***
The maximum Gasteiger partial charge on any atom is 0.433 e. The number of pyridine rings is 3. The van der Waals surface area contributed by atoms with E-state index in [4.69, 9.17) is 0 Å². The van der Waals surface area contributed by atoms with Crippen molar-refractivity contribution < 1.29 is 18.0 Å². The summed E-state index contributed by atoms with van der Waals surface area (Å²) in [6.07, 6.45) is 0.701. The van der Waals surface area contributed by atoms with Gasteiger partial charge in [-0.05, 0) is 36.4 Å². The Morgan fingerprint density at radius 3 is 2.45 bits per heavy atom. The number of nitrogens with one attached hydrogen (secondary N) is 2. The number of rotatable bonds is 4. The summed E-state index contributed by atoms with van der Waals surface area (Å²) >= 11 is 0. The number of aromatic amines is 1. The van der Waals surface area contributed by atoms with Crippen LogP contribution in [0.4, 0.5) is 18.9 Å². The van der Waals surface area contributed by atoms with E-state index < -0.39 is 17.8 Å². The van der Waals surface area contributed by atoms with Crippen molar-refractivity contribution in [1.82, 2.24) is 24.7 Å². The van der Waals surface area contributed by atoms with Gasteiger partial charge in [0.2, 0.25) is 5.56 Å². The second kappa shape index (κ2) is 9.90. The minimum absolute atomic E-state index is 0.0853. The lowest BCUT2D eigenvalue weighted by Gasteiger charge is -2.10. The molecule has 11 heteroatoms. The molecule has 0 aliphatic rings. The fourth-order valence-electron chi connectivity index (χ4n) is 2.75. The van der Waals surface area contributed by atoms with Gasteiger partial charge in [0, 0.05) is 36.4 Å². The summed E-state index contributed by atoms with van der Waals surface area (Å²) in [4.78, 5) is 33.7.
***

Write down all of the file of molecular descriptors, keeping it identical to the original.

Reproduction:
The maximum Gasteiger partial charge on any atom is 0.433 e. The number of pyridine rings is 3. The van der Waals surface area contributed by atoms with E-state index in [4.69, 9.17) is 0 Å². The van der Waals surface area contributed by atoms with Crippen molar-refractivity contribution < 1.29 is 18.0 Å². The summed E-state index contributed by atoms with van der Waals surface area (Å²) in [6.07, 6.45) is 0.701. The van der Waals surface area contributed by atoms with Gasteiger partial charge in [-0.05, 0) is 36.4 Å². The Morgan fingerprint density at radius 3 is 2.45 bits per heavy atom. The number of nitrogens with one attached hydrogen (secondary N) is 2. The number of rotatable bonds is 4. The summed E-state index contributed by atoms with van der Waals surface area (Å²) >= 11 is 0. The number of aromatic amines is 1. The van der Waals surface area contributed by atoms with Crippen LogP contribution in [0.4, 0.5) is 18.9 Å². The van der Waals surface area contributed by atoms with E-state index < -0.39 is 17.8 Å². The van der Waals surface area contributed by atoms with Crippen molar-refractivity contribution in [1.82, 2.24) is 24.7 Å². The van der Waals surface area contributed by atoms with Gasteiger partial charge in [0.2, 0.25) is 5.56 Å². The second kappa shape index (κ2) is 9.90. The minimum absolute atomic E-state index is 0.0853. The lowest BCUT2D eigenvalue weighted by Gasteiger charge is -2.10. The molecule has 11 heteroatoms. The molecule has 0 aliphatic rings. The fourth-order valence-electron chi connectivity index (χ4n) is 2.75. The van der Waals surface area contributed by atoms with Gasteiger partial charge in [0, 0.05) is 36.4 Å². The summed E-state index contributed by atoms with van der Waals surface area (Å²) in [4.78, 5) is 33.7.